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Curry no longer part of group seeking to redevelop old Libby High School

by SCOTT SHINDLEDECKER
The Western News | April 30, 2024 7:00 AM

The ownership group working to renovate the old Libby High School no longer includes Scott Curry.

According to a press release from Libby Lofts, the school, vacant since 2008, is now under the new ownership of ZT Development (Zach and Tracy McNew) and Brick Briar Development Group (Bruce Weatherby and Joan Oakland). They recently completed the buyout of NW Properties (Scott Curry), with each new partner acquiring a 50% stake in the project.

“We’re thankful we could do it,” Tracy McNew said. “It simplifies things.”

McNew said some trees have been removed on the property and there are plans to install a drinking fountain, funded by the LOR Foundation, on the Mineral Avenue side of the property in May. The outdoor fountain will also serve as a refill station for water bottle users.

Tracy McNew said in a phone interview with The Western News that the group is seeking funding to do the repair work on the roof and walls where heavy snow collapsed part of the building, uninsured at the time, in 2017. 

The collapsed section of the roof and bowed-out wall on the Memorial Center side of the building are also scheduled for repair this year, ensuring that the building is structurally sound and visually appealing, according to the press release.

The building, which received its historic designation in 2008 when it was added to the National Register of Historic Places, could benefit if Libby Lofts gets a National Historic Preservation Grant from the state of Montana.

The developers are seeking $650,000 to restore the exterior of the old building as well as replace and refurbish windows and fix the roof. If the grant is secured, the developers must supply a 20% match.

The money for the state preservation program comes from the state lodging tax. The state legislature approved the Montana Museums Act of 2020, which increased the bed tax from 3% to 4%.

McNew said a lot hinges on getting the state grant.

“The plan remains to build 26 apartments, with three as teacher-subsidized housing that would have a lower rent amount, but getting the grant is very important,” she said.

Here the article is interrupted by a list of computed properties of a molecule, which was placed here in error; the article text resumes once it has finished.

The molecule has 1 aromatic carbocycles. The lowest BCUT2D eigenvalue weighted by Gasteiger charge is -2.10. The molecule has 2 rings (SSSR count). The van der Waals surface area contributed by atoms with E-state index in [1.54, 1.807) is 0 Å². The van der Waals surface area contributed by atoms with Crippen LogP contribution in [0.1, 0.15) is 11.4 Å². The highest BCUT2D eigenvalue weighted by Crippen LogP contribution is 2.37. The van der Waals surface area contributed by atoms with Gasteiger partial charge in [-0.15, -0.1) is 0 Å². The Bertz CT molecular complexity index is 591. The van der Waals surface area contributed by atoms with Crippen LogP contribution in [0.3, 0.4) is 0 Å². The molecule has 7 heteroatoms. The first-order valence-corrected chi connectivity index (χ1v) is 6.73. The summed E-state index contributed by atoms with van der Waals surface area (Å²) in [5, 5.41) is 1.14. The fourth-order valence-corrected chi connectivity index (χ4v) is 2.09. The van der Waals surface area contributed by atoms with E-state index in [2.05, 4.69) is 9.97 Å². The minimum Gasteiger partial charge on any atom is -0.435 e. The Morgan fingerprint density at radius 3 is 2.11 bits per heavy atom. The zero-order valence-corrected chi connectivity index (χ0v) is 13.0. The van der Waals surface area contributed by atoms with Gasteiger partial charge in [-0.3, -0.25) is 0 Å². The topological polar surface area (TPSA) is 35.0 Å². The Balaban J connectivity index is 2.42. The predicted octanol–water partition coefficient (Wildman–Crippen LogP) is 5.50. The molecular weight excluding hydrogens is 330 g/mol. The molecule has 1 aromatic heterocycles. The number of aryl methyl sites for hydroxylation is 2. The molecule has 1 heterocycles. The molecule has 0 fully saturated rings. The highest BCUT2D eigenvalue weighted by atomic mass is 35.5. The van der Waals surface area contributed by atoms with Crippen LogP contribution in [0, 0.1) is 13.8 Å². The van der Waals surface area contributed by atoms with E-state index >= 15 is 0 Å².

But the developers are in a waiting game on the grant. A decision won’t be made until state legislators reconvene next year. If they do get the grant, they’d receive the money in the fall of 2025.

“Libby Lofts extends its heartfelt thanks to those who have written letters of support for the grant application and the overall revitalization of this important community landmark,” the release stated.

The project, which is expected to take three to five years to complete, will community meeting room, historical displays indoors, a community park area and outdoor signage highlighting the building's rich history.

“The new ownership group is dedicated to preserving the building's historic architecture while repurposing it into apartment units with an attractive and educational community space,” the release stated.

The developers had sought more than $100,000 from the Libby Economic Development Fund, but that was put on hold while city councilors decide how and where they want to spend the $1.5 million that still exists.

The large brick building on East Lincoln Boulevard next to the Memorial Center, built in 1917, served as the high school, then elementary school and finally the home of the Lincoln County Campus of Flathead Valley Community College before it moved out in 2000.

It has sat vacant since then. Prior to the collapse, the Libby School District sold the building to Eric Berry and Scott Curry of Libby Lofts in April 2008. Libby Lofts had one year to pay the district the remainder of the purchase price. The property was to be held in escrow in the meantime. The goal of the developers was to turn the building into condominiums and office space.

A month later, tragedy struck when Berry died following a motorcycle accident near Marion.

“After his death, the project imploded and it was very unfortunate,” Weatherby said.

But some progress had occurred. In an Aug. 1, 2008, story in The Western News, Curry said spaces on the top floor for condominiums were virtually sold out.

Nevertheless, Berry’s death meant his estate was in probate, investor interest waned and renovations were stalled. Curry’s hopes of having the work completed early in 2009 were ended.

He blamed a slow-moving judicial system.

“The judge didn’t make a (prompt) decision of who was to own Libby Lofts,” Curry said then in a December 2010 story in The Western News. “It got to a point where people involved with Libby Lofts didn’t want to put money into it.”

Lawsuits on both sides continued the disruption.

In August 2010, a suit accused three of its investors of sabotaging efforts to raise money for the project.

In response, the three defendants countersued, claiming that Curry, the Libby Lofts’ manager and sole owner, misappropriated their investment and intentionally failed to disclose the financial condition of Libby Lofts when they agreed to invest.

Ron Carter signed an agreement in February 2008. William and Penni Riggles entered into an investment agreement with Libby Lofts in August 2008. 

Curry said he filed suit on behalf of the remaining Libby Lofts investors after receiving a demand letter from the defendants’ attorney. Curry claims the legal document “demanded ownership of everything,” including the land, equipment and designs “in exchange for the small amounts that they claim they’re owed.”

Curry had changed course, deciding to build senior apartments instead of condos and commercial spaces.

“We’re trying to change the project from condos for sale to senior apartments for rent, which may be some of the basis for the arguing,” he said at the time.

The suit between Curry and Carter and the Riggles was settled in 2012, according to court documents.